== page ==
Rewriting: How to Deal With Comments

Okay, so there it is–your manuscript.  You’ve just gotten it back from your beta readers. Or your editor. Or your agent. Perhaps it is a lovely stack of papers with writing all over the page. Or maybe it is a file on the computer, laden with those little comment boxes.

You’ve read over all the comments.  You agree with most of them. You’re ready to dig in.  But there you sit, staring at the pages. Where to start? Sometimes the sheer number of comments, written or digital, can feel daunting.

(Take it from someone who, earlier this week, invented all sorts of excuses as to why she couldn’t dive into her commented-upon manuscript. Because it’s snowing! Because I need to find my tax receipts! Because I really must finish knitting that sweater front. Lame, every single one of them.)

So here’s some guidance.

  • To begin, read, or at least glance, through the manuscript, so that you can get a feel for the gist of the comments. This is a safe, easy way to get started. You don’t really have to do anything, you’re just getting the lay of the land.
  • Now take a break for chocolate and coffee. Or wine.  It’s five o-clock somewhere, right?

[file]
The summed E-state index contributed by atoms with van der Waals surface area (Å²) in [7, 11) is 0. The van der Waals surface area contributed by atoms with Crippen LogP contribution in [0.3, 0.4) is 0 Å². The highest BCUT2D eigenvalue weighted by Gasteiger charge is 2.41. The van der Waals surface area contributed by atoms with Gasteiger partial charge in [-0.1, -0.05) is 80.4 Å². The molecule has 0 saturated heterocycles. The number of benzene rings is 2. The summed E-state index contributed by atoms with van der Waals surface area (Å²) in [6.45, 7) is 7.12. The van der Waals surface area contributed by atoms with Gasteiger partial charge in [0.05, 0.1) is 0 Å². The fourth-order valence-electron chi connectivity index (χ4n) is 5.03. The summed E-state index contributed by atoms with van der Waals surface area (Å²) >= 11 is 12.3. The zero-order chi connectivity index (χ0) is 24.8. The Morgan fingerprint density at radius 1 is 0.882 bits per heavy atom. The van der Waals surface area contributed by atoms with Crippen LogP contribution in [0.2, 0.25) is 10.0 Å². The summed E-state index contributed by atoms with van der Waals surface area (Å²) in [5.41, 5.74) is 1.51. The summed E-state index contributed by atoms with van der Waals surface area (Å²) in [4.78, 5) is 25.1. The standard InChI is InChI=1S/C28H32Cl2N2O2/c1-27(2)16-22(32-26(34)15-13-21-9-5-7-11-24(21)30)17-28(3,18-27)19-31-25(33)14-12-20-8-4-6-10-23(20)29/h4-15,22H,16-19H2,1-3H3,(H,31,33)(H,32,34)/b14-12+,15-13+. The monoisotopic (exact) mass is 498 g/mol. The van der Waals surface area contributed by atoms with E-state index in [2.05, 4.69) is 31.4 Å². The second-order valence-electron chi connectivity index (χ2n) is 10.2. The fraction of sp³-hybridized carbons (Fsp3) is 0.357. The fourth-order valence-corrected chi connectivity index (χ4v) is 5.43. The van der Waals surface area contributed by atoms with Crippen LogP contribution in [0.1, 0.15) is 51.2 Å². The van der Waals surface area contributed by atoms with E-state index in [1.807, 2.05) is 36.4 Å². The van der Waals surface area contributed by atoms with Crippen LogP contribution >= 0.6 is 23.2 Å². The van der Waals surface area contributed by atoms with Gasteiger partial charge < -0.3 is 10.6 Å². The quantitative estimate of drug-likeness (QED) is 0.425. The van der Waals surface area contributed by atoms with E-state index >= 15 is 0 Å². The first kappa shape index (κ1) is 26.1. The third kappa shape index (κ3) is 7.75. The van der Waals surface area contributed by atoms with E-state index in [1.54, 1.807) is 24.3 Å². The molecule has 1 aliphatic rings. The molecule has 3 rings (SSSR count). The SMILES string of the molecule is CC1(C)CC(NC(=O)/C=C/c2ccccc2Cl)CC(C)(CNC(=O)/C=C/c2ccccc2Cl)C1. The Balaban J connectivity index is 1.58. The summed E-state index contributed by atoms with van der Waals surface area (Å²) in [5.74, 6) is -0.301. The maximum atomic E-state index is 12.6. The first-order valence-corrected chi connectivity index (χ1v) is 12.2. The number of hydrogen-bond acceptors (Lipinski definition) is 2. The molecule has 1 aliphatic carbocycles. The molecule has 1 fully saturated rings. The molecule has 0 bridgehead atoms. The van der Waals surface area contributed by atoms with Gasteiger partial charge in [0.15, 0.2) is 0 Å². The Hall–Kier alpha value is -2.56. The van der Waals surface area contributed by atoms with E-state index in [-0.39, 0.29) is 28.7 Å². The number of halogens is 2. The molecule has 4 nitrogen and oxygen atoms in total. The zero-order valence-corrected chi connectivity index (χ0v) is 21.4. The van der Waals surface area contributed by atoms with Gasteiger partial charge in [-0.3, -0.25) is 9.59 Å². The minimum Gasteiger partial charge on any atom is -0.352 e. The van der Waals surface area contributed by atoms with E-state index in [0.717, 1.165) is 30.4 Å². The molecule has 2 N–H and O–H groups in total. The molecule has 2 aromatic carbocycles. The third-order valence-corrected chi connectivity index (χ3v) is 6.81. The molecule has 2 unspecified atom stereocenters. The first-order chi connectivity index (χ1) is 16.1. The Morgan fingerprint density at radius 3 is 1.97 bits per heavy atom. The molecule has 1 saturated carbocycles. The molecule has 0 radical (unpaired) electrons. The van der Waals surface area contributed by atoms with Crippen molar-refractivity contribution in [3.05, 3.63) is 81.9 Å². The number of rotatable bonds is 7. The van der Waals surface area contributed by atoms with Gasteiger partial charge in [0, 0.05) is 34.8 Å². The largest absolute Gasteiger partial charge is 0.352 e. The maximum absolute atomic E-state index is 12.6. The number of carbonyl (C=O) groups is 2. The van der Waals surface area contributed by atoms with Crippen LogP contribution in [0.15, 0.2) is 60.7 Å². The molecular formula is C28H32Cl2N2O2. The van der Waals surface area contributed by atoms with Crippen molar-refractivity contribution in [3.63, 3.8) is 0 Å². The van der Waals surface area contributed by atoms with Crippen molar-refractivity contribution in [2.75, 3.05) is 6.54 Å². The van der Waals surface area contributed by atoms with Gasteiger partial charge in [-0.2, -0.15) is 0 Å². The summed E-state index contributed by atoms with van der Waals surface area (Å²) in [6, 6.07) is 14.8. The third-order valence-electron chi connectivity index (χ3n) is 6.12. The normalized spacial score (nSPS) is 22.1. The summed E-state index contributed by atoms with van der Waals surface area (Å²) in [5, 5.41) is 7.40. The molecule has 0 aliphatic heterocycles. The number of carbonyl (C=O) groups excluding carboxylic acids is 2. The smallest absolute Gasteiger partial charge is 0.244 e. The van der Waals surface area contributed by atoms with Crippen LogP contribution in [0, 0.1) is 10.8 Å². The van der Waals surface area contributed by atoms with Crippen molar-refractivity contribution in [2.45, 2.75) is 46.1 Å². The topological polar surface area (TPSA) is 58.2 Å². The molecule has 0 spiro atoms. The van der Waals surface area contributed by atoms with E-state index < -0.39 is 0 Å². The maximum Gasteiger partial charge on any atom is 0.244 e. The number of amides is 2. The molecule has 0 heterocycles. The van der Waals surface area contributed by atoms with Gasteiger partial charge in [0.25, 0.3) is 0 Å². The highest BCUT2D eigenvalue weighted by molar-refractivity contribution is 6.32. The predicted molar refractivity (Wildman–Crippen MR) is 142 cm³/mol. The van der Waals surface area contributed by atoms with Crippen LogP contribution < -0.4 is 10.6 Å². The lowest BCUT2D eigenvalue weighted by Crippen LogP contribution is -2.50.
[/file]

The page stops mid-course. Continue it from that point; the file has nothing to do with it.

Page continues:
• Now that you’re revived, get back to it. Have paper and pen handy. Start working your way through the comments, with these caveats, one at a time. But here are some rules that will help you not faint with the effort:

–If you can deal with it quickly and easily, do it.

–If you’re flummoxed by a comment, or you don’t feel like dealing with it yet, skip it.  Make a deal with yourself that you will do this. You don’t want to get stuck obsessing over a comment. Better to move on and get some momentum going.

–If the comment is speaking to a larger issue, make a note about it on your paper.  You might need to parse out some ideas about it and the paper is the place to do it.

  • Take a break! More chocolate! Or maybe some popcorn. Few things better.
  • Okay, back at it. Continue working your way through the comments, accepting them as you’ve finished them, and noting the ones that will take more thought on your paper.
  • Once you’re all the way through the comments, go back to the ones you skipped or that need more work. Now that you’ve bravely gotten this far, you’re on a roll and momentum will carry you through.
  • You’re done! Celebrate. Champagne? Nah. Maybe just more red wine.

By the way, I wrote another post on rewriting earlier this week.  This one was on draft passes, a useful concept at a certain point in your rewriting. So go to it!

Let me know how it goes. Leave a comment!

Rewriting: Draft Passes (A Helpful Writing Tip)

The passing lane. Like a draft pass. Right?

Ah, rewriting. So fun! So engaging! So intense! I’m serious, I actually really like it. But it can also be mind-boggling.  Where to begin? How to approach it? What to do?

One concept that may be useful to you is that of draft passes.  I’ve done this myself and recommended it to others, but I’ve never had a tricky name for it until now. And for that, I thank Rachael Herron, who mentions it in her new (and highly recommended) book,  Fast Draft Your Memoir: Write Your Life.